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How Hegemony Operates Through Dress Codes to Reproduce Whiteness in Schools

Published online by Cambridge University Press:  21 February 2022

Christopher Rogers*
Department of Sociology, University of Tennessee-Knoxville, Knoxville, TN, USA
Corresponding author: Christopher Rogers, Department of Sociology, University of Tennessee-Knoxville, 901 McClung Tower, Knoxville, TN37996USA. Email:


There is much research on race and schooling focused on punitive discipline, but little attention is paid to how teachers and administrators use minor policies to coerce students to “willingly” adopt hegemonic ideologies, particularly the ones that correspond to Whiteness. In this work, Whiteness is conceptualized as a social concept in which forms of knowledge, skills, and behavioral traits are cultivated for the sake of maintaining White supremacy as the dominant ideology in the social organization of structures and people. My work explores how teachers and administrators use school dress code policies, specifically the policies regarding hairstyles, to indoctrinate Black students into Whiteness. I argue that schools are sites intended to racialize Black students into White society. I argue that dress codes that regulate hairstyles are a form of White hegemony. I ground my work in Antonio Gramsci and John Gaventa’s theoretical views of hegemony to conceptualize how administrators and teachers invoke forms of domination and coercion to force Black students to transform their appearance for the sake of upholding White ideals of professionalism. I offer a critical race conceptual model that articulates how power is enacted upon Black students to further a White aesthetic. The conceptual model highlights how teachers and administrators assign racialized social meanings to different hairstyles and unconsciously or consciously reinforce the idea that Black hairstyles hinder Black students’ performance in the classroom and reduce their future employment opportunities. Contemporary examples of Black students’ experiences in school are cases that validate this model. I argue that dress code policies about hair that incur minor infractions are destructive to Black students’ sense of identity and reinforce Whiteness as the normative frame of civil society.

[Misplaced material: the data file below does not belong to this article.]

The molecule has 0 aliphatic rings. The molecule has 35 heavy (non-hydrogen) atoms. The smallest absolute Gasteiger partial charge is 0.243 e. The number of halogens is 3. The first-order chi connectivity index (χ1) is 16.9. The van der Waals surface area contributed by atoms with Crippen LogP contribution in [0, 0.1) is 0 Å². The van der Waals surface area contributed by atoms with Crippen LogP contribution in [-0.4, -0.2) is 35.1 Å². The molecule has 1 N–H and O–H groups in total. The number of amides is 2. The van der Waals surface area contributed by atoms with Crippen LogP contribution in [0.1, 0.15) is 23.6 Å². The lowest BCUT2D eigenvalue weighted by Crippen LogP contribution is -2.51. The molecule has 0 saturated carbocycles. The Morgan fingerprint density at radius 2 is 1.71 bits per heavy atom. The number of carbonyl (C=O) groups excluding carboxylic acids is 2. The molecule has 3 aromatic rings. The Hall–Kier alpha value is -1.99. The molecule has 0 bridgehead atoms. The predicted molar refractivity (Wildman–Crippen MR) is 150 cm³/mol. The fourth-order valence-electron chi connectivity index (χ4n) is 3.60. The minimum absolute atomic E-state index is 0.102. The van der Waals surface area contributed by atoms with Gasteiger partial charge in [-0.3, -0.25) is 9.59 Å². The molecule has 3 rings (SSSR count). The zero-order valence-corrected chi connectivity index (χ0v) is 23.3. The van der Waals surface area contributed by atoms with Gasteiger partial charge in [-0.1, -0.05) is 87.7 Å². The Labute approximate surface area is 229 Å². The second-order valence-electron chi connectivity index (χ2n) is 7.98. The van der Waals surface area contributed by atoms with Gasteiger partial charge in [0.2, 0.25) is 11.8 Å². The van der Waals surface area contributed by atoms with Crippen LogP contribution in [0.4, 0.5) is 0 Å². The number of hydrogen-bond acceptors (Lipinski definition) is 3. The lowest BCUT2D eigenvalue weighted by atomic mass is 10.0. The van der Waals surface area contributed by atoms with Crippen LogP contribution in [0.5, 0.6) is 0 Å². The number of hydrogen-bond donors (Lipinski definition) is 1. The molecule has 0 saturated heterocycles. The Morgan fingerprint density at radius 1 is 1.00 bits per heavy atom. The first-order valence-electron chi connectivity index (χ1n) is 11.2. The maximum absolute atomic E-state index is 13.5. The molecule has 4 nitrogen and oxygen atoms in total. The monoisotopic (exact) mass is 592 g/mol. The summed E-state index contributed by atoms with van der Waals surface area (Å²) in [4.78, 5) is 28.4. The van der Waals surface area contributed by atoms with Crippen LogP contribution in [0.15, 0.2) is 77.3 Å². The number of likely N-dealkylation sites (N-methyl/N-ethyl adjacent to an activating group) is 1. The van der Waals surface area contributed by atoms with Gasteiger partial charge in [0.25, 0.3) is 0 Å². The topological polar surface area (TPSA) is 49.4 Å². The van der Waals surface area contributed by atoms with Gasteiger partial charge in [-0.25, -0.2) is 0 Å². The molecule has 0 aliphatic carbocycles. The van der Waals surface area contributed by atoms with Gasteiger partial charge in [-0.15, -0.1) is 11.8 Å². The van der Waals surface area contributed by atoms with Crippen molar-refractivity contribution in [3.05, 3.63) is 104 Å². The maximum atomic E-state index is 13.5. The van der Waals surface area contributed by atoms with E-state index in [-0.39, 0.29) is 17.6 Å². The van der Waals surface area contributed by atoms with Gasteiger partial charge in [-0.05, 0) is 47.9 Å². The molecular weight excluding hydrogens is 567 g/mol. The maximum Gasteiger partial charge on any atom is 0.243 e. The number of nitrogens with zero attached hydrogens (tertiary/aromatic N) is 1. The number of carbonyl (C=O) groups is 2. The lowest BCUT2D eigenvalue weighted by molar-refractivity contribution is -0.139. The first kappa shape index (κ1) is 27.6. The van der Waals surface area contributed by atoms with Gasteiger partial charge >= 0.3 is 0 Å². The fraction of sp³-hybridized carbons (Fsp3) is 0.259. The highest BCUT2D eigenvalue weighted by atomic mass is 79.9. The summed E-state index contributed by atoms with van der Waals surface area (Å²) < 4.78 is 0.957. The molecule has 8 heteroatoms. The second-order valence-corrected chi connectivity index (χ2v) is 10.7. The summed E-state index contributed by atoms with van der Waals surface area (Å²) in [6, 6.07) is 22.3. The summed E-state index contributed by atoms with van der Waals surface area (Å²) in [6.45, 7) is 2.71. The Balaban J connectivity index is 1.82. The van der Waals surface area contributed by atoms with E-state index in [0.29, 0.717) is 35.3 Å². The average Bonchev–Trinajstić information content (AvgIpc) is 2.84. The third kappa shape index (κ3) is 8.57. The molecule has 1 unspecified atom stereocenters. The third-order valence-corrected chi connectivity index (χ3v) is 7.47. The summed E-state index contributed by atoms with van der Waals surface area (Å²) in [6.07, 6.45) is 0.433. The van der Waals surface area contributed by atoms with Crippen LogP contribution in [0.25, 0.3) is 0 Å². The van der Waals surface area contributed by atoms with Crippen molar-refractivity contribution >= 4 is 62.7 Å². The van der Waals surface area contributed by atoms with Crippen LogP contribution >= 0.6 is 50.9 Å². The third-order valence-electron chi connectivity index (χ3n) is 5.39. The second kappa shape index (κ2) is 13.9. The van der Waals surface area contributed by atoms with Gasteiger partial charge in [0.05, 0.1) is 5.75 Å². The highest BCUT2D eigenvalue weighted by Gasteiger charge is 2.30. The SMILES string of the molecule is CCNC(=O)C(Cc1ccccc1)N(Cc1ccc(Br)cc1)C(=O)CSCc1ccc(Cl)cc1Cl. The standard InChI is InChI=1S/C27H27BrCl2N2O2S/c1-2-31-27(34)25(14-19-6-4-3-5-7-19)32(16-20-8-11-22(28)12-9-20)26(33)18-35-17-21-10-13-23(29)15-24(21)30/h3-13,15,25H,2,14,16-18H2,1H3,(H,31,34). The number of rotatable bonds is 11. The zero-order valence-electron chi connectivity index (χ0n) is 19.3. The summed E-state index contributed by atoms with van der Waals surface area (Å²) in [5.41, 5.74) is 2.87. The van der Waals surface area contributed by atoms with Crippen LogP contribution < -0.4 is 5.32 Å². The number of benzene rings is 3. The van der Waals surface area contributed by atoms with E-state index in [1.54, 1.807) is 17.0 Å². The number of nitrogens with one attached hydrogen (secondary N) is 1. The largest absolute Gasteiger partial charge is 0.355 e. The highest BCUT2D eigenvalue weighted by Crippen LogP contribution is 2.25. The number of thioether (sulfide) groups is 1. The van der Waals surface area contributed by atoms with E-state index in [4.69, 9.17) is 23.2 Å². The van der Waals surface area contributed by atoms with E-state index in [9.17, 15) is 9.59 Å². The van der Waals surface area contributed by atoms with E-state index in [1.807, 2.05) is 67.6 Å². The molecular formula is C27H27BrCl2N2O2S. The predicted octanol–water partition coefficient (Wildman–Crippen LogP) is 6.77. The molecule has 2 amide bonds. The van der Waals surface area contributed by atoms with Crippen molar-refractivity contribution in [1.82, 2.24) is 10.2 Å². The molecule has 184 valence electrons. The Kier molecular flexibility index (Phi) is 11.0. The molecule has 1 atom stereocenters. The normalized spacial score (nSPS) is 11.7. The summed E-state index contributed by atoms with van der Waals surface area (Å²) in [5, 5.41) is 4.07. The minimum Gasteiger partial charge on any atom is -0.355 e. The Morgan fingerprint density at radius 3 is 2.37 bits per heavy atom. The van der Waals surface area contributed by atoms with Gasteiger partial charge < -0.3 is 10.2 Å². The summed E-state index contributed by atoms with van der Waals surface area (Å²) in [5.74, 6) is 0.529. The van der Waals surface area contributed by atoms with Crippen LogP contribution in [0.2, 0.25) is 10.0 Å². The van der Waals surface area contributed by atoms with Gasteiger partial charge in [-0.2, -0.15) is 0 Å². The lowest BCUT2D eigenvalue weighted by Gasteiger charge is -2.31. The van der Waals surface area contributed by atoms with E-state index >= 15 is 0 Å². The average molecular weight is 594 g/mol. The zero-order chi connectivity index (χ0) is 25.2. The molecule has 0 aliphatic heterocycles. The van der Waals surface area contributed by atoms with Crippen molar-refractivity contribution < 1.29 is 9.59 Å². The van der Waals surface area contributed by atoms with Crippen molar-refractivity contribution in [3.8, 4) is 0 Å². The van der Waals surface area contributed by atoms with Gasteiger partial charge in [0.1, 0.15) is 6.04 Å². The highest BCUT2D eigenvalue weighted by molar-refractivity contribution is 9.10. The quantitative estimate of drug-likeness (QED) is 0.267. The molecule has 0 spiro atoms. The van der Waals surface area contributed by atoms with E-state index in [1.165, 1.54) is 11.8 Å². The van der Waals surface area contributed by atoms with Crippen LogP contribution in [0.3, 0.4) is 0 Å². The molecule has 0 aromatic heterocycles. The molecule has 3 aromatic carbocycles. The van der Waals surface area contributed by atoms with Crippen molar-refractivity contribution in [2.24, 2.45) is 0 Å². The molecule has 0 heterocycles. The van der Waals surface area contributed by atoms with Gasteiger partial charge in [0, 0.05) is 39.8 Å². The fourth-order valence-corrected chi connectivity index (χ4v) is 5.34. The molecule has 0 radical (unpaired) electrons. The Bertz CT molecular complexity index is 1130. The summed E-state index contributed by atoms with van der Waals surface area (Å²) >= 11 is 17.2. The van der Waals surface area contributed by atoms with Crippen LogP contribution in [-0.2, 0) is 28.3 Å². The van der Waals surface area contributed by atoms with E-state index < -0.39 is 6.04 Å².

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© The Author(s), 2022. Published by Cambridge University Press on behalf of Hutchins Center for African and African American Research

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